August 7, 2012 (LifeSiteNews.com) - Dr. Day Gardner, President of the National Black Pro-Life Union, says she is hurt and angered over abortionist Asutosh Ron Virmani’s racist “ugly black babies” comment, but says this is not the first time she has heard such remarks.
The mindset displayed by abortionist Virmani “is something that has been ingrained into the black community,” Gardner told LifeSiteNews. “[W]hat he said, I have heard before, and I have heard from other blacks [who say] our children are not as adoptable as their white counterparts.”
Charlotte abortionist Ron Virmani was recently caught on camera telling pro-lifers that as a taxpayer he doesn’t want to support unwanted babies, who he suggested will grow up and “kill those people in Colorado.” He then urged the pro-lifers to “adopt one of those ugly black babies.”
According to Gardner, Virmani is not alone in harboring racist sympathies. “So many abortionists feel that way. And that’s why they are in the business that they are – the horrible brutal gruesome business of killing children.”
Gardner believes that while adoption into a loving family is an ideal situation for some babies, the fear of foster care does not justify ending a life. “Every child deserves at least a chance at life. So if that child grows up in a loving adoptive home, that would be wonderful. If a child is not adopted out and they grow up in foster care still that child deserves a chance at life.”
Gardner is hoping and praying that the black community will see this as a call to action. “It really has to be the black community that stands up and says, ‘No more’ [and] ‘the killing stops here.’”
“More than anything the black community should be outraged,” she said, “The black community should stand up in that neighborhood…and say, “We will not allow this. We will not allow you to kill our children just because they are born in a different social economy.”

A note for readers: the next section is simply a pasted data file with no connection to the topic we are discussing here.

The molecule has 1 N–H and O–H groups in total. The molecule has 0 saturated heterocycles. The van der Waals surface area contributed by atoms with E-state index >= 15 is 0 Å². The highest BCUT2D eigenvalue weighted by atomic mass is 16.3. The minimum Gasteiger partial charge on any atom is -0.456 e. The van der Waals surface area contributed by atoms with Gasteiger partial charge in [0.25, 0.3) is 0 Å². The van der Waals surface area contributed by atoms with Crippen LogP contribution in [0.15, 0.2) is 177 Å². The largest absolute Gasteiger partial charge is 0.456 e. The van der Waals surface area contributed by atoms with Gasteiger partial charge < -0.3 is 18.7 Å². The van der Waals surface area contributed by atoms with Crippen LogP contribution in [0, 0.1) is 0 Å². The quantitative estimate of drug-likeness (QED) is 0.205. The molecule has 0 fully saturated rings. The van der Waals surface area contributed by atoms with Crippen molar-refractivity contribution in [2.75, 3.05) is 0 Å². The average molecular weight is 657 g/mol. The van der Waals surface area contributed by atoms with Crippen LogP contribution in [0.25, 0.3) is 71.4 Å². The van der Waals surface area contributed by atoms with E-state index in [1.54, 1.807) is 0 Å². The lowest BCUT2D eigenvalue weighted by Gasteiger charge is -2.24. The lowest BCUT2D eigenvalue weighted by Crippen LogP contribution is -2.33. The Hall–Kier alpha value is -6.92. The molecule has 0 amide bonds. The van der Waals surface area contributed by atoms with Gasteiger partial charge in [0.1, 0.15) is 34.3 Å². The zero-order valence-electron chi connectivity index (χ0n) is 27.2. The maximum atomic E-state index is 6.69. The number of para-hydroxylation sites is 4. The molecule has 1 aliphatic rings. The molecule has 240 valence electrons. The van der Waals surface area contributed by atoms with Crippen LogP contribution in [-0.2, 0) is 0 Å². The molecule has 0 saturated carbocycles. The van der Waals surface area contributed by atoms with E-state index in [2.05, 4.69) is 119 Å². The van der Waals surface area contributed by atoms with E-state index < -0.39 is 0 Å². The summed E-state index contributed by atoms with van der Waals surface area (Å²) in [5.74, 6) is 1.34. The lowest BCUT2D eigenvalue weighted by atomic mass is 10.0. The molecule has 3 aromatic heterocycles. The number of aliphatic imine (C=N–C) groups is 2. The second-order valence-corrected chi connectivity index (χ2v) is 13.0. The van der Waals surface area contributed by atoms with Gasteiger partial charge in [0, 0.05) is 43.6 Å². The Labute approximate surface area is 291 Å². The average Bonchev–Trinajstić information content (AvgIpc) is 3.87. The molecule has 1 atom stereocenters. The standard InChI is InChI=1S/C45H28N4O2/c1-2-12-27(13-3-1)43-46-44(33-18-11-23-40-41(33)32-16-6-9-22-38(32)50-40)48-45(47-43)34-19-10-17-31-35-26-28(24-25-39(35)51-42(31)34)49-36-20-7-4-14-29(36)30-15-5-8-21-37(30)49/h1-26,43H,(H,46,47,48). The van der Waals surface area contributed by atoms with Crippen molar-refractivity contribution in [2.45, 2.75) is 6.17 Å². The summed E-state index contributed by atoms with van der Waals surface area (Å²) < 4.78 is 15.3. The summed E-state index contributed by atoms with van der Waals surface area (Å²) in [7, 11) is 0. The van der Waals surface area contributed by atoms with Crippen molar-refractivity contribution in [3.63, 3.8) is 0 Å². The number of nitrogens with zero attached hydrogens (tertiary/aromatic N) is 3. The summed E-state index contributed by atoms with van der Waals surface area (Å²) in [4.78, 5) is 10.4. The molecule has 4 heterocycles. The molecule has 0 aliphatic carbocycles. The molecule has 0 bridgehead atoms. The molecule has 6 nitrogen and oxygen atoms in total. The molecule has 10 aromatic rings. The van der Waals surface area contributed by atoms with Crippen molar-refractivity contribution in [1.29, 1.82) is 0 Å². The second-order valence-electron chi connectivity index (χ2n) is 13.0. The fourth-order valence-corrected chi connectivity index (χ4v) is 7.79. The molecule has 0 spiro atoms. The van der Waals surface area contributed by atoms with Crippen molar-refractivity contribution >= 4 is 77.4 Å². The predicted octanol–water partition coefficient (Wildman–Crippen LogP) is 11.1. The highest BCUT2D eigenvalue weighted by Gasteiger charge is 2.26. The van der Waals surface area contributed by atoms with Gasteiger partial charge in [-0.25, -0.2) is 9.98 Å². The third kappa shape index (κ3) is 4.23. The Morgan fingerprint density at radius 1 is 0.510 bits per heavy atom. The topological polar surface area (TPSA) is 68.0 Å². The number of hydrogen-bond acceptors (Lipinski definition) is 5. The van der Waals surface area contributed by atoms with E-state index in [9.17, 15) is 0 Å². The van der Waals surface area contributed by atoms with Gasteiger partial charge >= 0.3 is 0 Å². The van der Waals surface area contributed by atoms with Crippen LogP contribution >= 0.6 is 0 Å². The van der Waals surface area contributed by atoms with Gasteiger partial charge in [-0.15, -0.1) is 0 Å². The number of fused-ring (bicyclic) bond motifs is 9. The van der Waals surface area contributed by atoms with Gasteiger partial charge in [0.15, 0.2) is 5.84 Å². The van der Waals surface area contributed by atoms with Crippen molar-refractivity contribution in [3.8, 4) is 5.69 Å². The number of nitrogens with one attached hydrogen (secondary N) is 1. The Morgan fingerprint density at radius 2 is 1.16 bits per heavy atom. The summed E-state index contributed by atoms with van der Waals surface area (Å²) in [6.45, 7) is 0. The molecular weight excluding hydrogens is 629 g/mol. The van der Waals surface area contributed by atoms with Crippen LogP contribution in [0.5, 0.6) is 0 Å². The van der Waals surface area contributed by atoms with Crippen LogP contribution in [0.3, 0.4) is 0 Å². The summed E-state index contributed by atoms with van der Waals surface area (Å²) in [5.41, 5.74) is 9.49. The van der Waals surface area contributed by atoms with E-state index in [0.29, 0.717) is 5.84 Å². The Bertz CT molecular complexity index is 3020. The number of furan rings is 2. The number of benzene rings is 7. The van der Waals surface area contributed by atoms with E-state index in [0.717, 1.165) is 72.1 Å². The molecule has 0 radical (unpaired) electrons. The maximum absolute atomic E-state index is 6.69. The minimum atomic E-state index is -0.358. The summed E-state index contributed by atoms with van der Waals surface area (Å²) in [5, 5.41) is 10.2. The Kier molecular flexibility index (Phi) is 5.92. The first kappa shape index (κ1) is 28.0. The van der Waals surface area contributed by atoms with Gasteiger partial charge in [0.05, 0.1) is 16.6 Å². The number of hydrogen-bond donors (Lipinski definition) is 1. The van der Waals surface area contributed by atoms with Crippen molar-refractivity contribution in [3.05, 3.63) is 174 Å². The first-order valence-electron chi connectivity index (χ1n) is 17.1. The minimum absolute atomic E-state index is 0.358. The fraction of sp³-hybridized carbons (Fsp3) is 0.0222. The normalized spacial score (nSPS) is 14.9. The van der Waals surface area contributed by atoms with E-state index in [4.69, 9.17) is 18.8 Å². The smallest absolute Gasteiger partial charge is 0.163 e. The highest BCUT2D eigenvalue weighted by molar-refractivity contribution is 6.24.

Black babies are targeted and “are thought of as being worthless right from the very start,” said Gardner, commenting on the agenda “to limit the growth of the black population.”
Gardner understands racism on a personal level. In 1976, she became the first African American to win the title of Miss Delaware. Before that time, no other African American had placed in the top ten semi-finalists at the Miss America pageant.
While competing, she witnessed first-hand the prevalence of racial slurs, including the n-word. When she won, she knew it was more than just winning a beauty contest. It was about redefining what the all-American woman looks like.
“I entered the pageants at the time when black women were not seen as being the all-American Girl, the girl next door, and the reason of course had to do with race,” said Gardner. “I was not what the average Miss American girl looked like and it was something that was made very, very obvious when I started entering pageants.”
“I am blessed to say that at least in part I was a little bit able [to change] what America thought…beauty looked like,” Gardner said. “I didn’t look like the other girls in the pageant that year or in any previous years.” It wasn’t until 1970 that black women were welcomed to the pageant.
Even with that victory, Gardner said, “when you come down to it, it isn’t what you look like [that matters, but] “where your soul is and where your heart is.”
“The Bible tells us that we are all God’s children and we are all special in his eyes and we are perfect in his eyes and I think that it is sad that in this society it’s what is on the outside that counts and what counts is that God sees us as his children and we are all perfect, each and every one of us,” she said.
Gardner also pointed to inconsistencies in Virmani’s comments that abortion saves taxpayers money. “He is talking about saving taxpayers money…and the HHS mandate is saying we should be forced to pay to kill these children,” she said.
As for Virmani’s reference to the Colorado killer, she said it is “totally out of context.”
“He is saying that any black child who is allowed to live [will] grow up to be someone who is very violent, with violent tendencies.” She added that the Colorado killer “was a white male who was not from an impoverished family.”
Still, this scandal will only add to Gardner’s prayers. “I was actually very angry when I heard [his comments.]” She said, however, “it is necessary to keep even this person in prayer” with the hope that “God is going to change” Virmani’s heart.